Rachel Reeves MP on Leeds’ first Women MP, Alice Bacon

In the last in our series of International Women’s Day blog posts today, Rachel Reeves MP talks about Alice Bacon – who was the first woman to represent Leeds in Parliament.

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Rachel at a book signing for “Alice in Westminster”

Alice Bacon was one of the great unsung heroes of post-war Britain. Born the daughter of a coal-miner in the years immediately preceding the outbreak of World War I and elected to Parliament in the great Labour landslide of 1945, her background was not that of a typical Member of Parliament.

For one, just a handful of women had preceded her as MPs. That fact alone made Alice a pioneer, who had to learn to thrive in an environment that was frequently inhospitable to women. By negotiating the challenges they faced just doing their jobs – whether it was the lack of suitable office space for women MPs, or their pigeonholing as being only interested in certain ‘women’s issues’ – Alice and those who entered Parliament with her were trailblazers.

And, Alice was the daughter of a coal-miner. While this might not have been the traditional preparation for working in the Palace of Westminster, it ensured that Alice was perhaps surprisingly well-equipped to carry out her work as an MP, having helped miners fill in claims for compensation in working-men’s clubs – her training ground, and she developed a strong bond with the kind of community she would go on to represent in Parliament.

Most of all, Alice was a proud Yorkshire woman, who lived for almost her entire life in her childhood home in Normanton. For 25 years, she served the people of Leeds as a dedicated constituency MP, and was known as ‘our Alice’ by her constituents. Her surgeries took place at the Leeds Corn Exchange and were billed as ‘Any Problems’ – even today people remember Alice helping with housing, pension, schooling and other issues. She is a great role model for today’s MPs and Councillors.

Alice was a close ally of great Leeds Labour stalwarts like Hugh Gaitskell and Denis Healey. And when she retired, she was made Baroness Bacon of the City of Leeds and Normanton in the West Riding of the County of York.

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Alice talking to Labour Party Conference in 1965

As a Government Minister, first at the Home Office and then the Department of Education and Science, Alice played a vital role in some of the great reforms of the 1960s: the legalisation of homosexuality and abortion, and the abolition of the death penalty. However, the cause closest to her heart was one shaped by her experience growing up in Yorkshire: the introduction of comprehensive education. On this issue, she spoke as someone who had taught in a secondary modern and understood the problems associated with selective education, as well as excessive class sizes and inadequate school buildings. Alice championed the issue of the comprehensive from the moment she arrived in Parliament, before it was ever accepted as Labour Party policy, and as the minister responsible for schools after 1967, she was able to drive through the reform countrywide.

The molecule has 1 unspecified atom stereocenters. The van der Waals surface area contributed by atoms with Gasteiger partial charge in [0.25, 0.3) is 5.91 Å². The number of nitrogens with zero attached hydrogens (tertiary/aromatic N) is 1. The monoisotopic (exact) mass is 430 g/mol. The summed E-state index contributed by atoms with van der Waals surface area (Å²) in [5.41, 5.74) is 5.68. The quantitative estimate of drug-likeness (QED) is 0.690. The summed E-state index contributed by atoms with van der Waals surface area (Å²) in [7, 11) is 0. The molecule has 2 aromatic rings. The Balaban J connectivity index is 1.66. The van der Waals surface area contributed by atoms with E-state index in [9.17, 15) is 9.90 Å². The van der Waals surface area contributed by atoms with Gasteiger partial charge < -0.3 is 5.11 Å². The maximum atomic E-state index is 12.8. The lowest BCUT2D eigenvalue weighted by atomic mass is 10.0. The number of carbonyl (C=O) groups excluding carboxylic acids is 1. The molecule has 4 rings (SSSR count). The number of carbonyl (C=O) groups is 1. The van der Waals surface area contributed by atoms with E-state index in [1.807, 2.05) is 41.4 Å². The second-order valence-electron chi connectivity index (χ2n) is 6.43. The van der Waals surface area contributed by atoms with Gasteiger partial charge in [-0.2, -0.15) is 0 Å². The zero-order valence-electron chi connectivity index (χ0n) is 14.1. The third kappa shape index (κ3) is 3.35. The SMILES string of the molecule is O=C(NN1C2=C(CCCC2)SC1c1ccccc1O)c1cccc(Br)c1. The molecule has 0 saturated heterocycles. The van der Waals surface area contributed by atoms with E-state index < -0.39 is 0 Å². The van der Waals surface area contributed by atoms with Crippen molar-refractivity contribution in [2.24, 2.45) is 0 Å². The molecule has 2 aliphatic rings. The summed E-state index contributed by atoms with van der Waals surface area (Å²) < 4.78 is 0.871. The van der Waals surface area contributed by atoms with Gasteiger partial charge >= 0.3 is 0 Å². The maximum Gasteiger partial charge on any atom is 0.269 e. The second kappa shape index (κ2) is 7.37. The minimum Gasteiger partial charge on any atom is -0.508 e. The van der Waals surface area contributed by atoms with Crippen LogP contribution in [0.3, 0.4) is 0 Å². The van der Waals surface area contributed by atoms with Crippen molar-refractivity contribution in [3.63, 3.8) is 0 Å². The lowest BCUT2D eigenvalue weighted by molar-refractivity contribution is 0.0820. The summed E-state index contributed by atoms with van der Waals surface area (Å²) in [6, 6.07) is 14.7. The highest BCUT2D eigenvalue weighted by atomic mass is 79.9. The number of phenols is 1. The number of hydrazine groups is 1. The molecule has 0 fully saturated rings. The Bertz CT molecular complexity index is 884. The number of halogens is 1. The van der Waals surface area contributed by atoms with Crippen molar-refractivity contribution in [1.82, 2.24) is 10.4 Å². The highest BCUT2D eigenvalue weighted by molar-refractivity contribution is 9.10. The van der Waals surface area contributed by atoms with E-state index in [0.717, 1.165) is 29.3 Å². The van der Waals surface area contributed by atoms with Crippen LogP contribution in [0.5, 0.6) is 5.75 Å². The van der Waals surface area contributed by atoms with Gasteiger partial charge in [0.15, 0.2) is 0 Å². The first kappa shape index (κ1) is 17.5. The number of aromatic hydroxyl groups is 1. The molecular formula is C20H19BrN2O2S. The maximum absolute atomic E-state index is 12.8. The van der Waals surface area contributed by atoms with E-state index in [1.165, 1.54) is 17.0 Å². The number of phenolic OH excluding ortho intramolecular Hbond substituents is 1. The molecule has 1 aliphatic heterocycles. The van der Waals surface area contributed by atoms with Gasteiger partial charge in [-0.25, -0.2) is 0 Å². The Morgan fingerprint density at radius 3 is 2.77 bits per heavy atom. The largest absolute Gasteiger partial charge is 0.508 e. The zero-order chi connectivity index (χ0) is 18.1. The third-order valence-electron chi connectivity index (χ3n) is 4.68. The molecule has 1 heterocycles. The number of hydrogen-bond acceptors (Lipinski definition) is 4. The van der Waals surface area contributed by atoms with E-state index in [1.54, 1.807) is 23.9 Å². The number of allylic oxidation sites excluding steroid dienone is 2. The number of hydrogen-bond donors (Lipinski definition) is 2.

The Labour Party in Yorkshire has a proud history – from Harold Wilson and Barbara Castle, to Gaitskell and Healey. Alice Bacon deserves to be remembered alongside such illustrious counterparts.

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Cllr Alison Lowe on the importance of International Women’s Day today

International Women’s Day events are held worldwide on March 8 to celebrate women and their global contribution. Various women, including political, community, and business leaders, as well as leading educators, inventors, entrepreneurs, and television personalities, are usually invited to speak at events on the day, highlighting their successes to illustrate how much progress has been made, and often how much further there is till yet to go.

Many students in schools and other educational settings participate in special lessons, debates or presentations about the importance of women in society, their influence, and issues that affect them. In some countries school children bring gifts to their female teachers and women receive small presents from friends or family members. Many workplaces make a special mention about International Women’s Day through internal newsletters or notices, or by handing out promotional material focusing on the day.

In Leeds, we will also be celebrating the contribution of women to our fabulous city and honouring them throughout this day.  I will also be there to tell Leeds’ women why they are an asset to Leeds, their families and wider communities and why they should be proud to be women living in this great city of ours.